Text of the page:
I get one more shot.  Hup!  Knees up.  Hands off.  Reach forward.  Catch hands.  And release.  I remember to close my grip around the coach's wrists.  And then he lets go and I'm falling to the net.  Maybe not a perfect ten by professional standards, but a ten for my books!  I thank the coach, platform supervisor, belayer, and other students for a fantastic introduction to the art of the flying trapeze.  They clamor that I have to come back.

As two hours of adrenaline rush finally ebbs away, I realize exactly how tired my muscles are.  I've got oozing palms wrapped in layers of white tape and chalk handprints all over my legs.  I can feel that the bruising will be spectacular.  But my ear-to-ear smile of exhilaration will remain a fixture for the rest of the week.  After one last glance at the incredible and now empty trapeze rig, I shoulder my backpack and walk across the parking lot to my car while the coach's initial advice resurfaces in my mind.  As it turns out, he wasn't quite right.  Flying trapeze is not easy.  But it is a LOT of fun.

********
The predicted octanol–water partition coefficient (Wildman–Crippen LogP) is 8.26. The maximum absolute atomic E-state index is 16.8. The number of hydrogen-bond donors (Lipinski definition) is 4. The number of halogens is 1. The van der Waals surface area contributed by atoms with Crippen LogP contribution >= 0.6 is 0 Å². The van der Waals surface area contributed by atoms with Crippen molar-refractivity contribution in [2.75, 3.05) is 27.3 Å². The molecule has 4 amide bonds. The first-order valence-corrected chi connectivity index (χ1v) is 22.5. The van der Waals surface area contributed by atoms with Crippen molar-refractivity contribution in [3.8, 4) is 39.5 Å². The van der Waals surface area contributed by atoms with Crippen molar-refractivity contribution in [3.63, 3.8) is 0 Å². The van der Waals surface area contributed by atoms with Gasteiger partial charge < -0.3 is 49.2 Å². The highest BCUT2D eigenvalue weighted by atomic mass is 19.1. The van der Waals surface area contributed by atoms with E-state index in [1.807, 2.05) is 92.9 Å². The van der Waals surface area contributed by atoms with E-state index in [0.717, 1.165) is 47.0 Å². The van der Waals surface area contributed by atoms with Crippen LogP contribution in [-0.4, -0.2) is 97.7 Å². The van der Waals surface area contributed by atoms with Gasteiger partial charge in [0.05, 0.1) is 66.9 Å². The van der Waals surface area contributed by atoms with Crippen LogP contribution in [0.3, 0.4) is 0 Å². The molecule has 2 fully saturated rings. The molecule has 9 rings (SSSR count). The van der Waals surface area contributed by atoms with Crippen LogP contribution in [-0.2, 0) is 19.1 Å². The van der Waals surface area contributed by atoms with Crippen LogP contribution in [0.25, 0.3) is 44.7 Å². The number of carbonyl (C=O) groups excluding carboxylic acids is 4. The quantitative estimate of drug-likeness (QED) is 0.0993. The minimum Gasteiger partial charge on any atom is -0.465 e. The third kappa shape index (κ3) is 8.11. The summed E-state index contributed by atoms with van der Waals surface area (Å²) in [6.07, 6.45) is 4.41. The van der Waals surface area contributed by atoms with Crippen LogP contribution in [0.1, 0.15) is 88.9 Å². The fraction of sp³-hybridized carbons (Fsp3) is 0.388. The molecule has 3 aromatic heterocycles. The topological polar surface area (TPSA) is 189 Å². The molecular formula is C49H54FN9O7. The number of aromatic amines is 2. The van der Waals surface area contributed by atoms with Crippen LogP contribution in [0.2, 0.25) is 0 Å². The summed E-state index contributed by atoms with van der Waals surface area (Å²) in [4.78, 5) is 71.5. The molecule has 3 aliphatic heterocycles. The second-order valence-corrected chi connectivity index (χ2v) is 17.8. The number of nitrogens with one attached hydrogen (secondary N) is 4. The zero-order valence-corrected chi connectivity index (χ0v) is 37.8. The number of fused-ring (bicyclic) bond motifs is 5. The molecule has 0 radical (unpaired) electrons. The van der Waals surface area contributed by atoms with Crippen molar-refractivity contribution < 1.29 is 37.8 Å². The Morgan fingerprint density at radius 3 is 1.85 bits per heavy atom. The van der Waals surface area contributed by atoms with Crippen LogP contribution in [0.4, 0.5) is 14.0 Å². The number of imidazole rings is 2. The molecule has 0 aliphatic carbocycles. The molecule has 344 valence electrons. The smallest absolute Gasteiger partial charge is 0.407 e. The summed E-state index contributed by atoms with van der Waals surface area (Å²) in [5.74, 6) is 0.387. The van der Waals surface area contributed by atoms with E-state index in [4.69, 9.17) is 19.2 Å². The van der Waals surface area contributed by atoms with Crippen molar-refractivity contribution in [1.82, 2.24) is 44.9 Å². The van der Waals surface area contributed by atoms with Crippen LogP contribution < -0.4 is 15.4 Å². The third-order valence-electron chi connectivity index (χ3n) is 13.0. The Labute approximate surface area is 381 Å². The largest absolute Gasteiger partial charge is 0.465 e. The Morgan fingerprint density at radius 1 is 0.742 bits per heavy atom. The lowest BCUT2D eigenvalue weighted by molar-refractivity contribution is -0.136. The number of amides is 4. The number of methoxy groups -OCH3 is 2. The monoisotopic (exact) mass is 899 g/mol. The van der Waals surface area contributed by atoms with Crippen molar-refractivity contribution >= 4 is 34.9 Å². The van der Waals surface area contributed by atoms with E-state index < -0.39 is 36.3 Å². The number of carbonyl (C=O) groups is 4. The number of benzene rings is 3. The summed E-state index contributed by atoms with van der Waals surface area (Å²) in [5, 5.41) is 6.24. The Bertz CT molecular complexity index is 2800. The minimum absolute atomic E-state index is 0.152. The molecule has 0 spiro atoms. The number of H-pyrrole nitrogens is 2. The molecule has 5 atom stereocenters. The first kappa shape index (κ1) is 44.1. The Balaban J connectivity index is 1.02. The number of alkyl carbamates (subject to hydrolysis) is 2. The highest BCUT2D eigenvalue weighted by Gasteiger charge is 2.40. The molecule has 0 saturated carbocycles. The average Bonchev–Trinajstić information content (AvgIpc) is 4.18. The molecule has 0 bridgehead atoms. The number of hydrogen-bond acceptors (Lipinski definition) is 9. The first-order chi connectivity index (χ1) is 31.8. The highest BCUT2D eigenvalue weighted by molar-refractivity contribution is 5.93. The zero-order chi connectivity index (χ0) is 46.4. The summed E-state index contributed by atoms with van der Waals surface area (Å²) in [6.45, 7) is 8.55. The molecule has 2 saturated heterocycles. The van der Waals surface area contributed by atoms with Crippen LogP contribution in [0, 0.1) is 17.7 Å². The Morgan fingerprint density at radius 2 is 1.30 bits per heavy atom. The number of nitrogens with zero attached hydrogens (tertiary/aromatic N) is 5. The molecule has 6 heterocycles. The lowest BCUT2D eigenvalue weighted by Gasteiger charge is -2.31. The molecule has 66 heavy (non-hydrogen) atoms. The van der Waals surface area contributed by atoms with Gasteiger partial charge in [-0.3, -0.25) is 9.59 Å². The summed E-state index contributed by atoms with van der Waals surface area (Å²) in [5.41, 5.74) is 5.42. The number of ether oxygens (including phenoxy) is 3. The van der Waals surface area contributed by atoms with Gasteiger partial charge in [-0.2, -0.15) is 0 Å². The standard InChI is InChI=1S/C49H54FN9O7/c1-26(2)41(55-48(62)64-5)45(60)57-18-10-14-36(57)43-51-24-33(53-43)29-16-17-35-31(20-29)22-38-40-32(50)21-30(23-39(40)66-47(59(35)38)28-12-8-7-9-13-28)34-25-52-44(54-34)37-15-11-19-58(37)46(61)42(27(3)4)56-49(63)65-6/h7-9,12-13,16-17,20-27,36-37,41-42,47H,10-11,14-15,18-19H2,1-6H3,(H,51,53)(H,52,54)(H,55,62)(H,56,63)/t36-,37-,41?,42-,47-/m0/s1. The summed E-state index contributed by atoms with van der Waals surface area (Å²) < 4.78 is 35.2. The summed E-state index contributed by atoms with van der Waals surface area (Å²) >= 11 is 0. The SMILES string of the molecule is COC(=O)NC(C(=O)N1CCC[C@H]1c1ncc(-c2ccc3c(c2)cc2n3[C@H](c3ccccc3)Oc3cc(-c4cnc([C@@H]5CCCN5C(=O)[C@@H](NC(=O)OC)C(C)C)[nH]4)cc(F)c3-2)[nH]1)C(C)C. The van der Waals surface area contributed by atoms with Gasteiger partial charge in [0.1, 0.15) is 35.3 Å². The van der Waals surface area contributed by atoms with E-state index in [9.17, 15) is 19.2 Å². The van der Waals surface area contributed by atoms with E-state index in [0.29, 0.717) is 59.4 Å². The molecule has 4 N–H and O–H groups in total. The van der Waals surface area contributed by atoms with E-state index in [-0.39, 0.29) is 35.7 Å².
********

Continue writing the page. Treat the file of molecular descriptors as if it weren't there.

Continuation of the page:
If you want to try trapeze (HIGHLY RECOMMEND, IT WAS SO MUCH FUN!  Also a wicked workout!) and you're in the general vicinity of Boston, you are in luck!  Jordan's Furniture in Reading is also home to a location of the Trapeze School New York (although they are moving at the end of August).  They frequently offer deals on Groupon, Living Social, Amazon Local, and similar sites so you can get your initial experience at a significantly discounted rate.  Then, just keep going back for more!  Also, there will be a photographer on-site and you can buy one or an entire thumb drive of photos from your session.  Trust me, the facial expressions you'll make when you're doing your first back flip will be worth it.

If you want to try trapeze and you're not in the general vicinity of Boston, do some research because there are a surprising number of schools and programs out there!